A budding hockey star practices his skills during last B.C. Family Day weekend. File photo

Business community contemplates Family Day change

BC is discussing aligning the B.C. Family Day holiday with the rest of Canada

By James Rose

Special to the Pioneer

BC’s provincial government is discussing aligning the B.C. Family Day holiday – which normally occurs on the second weekend in February – with the rest of Canada (third weekend in February). The third weekend in February is also US President’s Day and is therefore one of the busiest holiday weekends of the year in Canada.

Premier John Horgan has long held the position that the February holiday should be changed.

“It’s been his view for a long time that we should be in alignment with other provinces and we’re determining how quickly we can get that done,” read a statement from his office in October. The Family Day holiday was created by the Liberals in 2012. After public consultations, it was decided the holiday would land on the second Monday of the month. Other provinces, most notably Alberta with respect to the Columbia Valley, have Family Day on the third Monday of the month. The difference has meant that some people who wish to celebrate it with family members in a different province aren’t able to do so.

At the recent Union of B.C. Municipalities convention, the City of Quesnel brought forward a resolution calling on the government to move the date to the third Monday.

To find out what the Columbia Valley’s business community thinks about the proposed change, the Columbia Valley Chamber of Commerce (CVCC) recently sent out an online poll to both members and non-members that is slated to close around the New Year. According to CVCC Executive Director Susan Clovechok, if the majority of the CVCC membership supports aligning the holiday with the rest of Canada, the Chamber will advocate accordingly. Thus far, the poll has received almost one hundred respondents.

“The poll shows that so far, a healthy majority support keeping it the same as it is currently,” commented Ms. Clovechok.

The CVCC board also believes that Family Day should remain on the second weekend in February for the following reasons: Workforce shortage. Moving the BC Family day weekend to coincide with the rest of the country (and the American President’s Day) would diminish the financial benefit to local businesses and make it difficult for employers to give their employees the weekend off. And, as a tourism-based economy, many businesses in the Columbia Valley depend upon the influx of visitors (primarily from Alberta and Saskatchewan) during the third weekend in February to help them financially sustain their operations year round.

Part of the reason for conducting the poll is because the CVCC Board wants to verify that they are of the same opinion as the majority of the Chamber’s membership.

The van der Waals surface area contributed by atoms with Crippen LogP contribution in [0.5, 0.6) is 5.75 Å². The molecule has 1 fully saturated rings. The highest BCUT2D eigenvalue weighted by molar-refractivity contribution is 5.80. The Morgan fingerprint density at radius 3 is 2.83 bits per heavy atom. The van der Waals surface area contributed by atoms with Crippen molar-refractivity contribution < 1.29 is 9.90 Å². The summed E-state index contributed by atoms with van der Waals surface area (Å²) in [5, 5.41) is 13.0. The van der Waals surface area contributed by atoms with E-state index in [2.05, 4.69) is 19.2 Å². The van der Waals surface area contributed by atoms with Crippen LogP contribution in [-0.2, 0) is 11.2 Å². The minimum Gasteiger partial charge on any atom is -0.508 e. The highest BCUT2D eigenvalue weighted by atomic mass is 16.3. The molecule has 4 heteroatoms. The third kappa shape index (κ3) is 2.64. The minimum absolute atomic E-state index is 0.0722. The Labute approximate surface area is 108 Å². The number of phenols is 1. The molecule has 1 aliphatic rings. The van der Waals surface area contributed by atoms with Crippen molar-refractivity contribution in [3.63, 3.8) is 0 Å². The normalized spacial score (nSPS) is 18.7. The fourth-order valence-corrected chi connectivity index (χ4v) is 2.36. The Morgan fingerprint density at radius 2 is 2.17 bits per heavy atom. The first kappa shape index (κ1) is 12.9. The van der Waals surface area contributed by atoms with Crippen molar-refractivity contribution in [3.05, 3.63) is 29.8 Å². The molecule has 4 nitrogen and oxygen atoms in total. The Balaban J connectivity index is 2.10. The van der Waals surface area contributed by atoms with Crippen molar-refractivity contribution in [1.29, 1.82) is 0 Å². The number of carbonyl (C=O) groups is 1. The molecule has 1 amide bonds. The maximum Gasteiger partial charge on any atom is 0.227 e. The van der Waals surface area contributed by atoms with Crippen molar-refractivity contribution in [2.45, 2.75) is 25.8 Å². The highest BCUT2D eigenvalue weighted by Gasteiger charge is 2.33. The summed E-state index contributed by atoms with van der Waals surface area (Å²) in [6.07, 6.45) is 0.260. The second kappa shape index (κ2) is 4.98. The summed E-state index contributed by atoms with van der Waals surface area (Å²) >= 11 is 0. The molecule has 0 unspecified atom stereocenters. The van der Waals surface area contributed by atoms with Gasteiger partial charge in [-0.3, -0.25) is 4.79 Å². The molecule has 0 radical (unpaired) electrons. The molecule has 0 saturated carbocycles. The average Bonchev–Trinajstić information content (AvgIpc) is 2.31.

Anonymous responses to the poll’s questions have included: “I totally agree with the CVCC board’s reasoning behind keeping the holiday as is in B.C.”; “Alberta/Sask. Family Day already sells to capacity – there is no further opportunity for business. In addition, rates are at the ceiling and untenable for B.C. folk looking to get away. Holding B.C. Family Day at its current date allows tourism businesses to drive more revenue, while offering quality product at a slightly lower rate”; “Because of the nature of seasonal business in B.C. it is best to keep the B.C. Family Day as the 2nd week. If it is moved to align with the other provinces many employees will not actually get a holiday and will have to work because the 3rd weekend in February is busy for many employers. Moving this holiday to the 3rd week will also increase employee wage costs by having to have people work on the busy weekend.”

Once the poll is closed, the CVCC plans to inform the Columbia Valley’s local MLA Doug Clovechok of their findings.

Just Posted

Greyhound to end bus service in B.C., Alberta

Company axing passenger bus and freight services in Prairies, and cutting all but one route in B.C.

France doubles up Croatia 4-2 to win World Cup

Played in Moscow Russia, latest Fifa World Cup marks the highest scoring final since 1966

First Nation pipeline protesters erect ‘tiny homes’ in B.C. Park

Kanahus Manuel and Tiny House Warriors say more homes being constructed in park

REPLAY: B.C.’s best video this week

In case you missed it, here’s a look at replay-worthy highlights from across the province this week

Wartime Wednesdays

Invermere’s Elinor Florence investigates stories from our wartime past

Former NHL goalie Ray Emery drowns in Lake Ontario

Police say the 35-year-old’s death appears to be a ‘case of misadventure’

Air quality statement warns of smoky air for Kamloops area

Environment ministry says area on north side of Thompson River may be affected by wildfire smoke

Pussy Riot claims on-field protest at World Cup final

Russian protest group claimed responsibility after four people ran onto field in police uniforms

Fans party on Montreal streets after French World Cup win

To city is home to nearly 57,000 French nationals

B.C. VIEWS: Making private health care illegal again

Adrian Dix battles to maintain Cuba-style medical monopoly

Almost every part of Canada’s largest national park deteriorating: federal study

Drawing on decades of research — the report lists 50 pages of citations

Activists protest outside Kinder Morgan terminal in kayaks, canoes

Tsleil-Waututh elder Ta’ah Amy George led the water ceremony from a traditional Coast Salish canoe

Most Read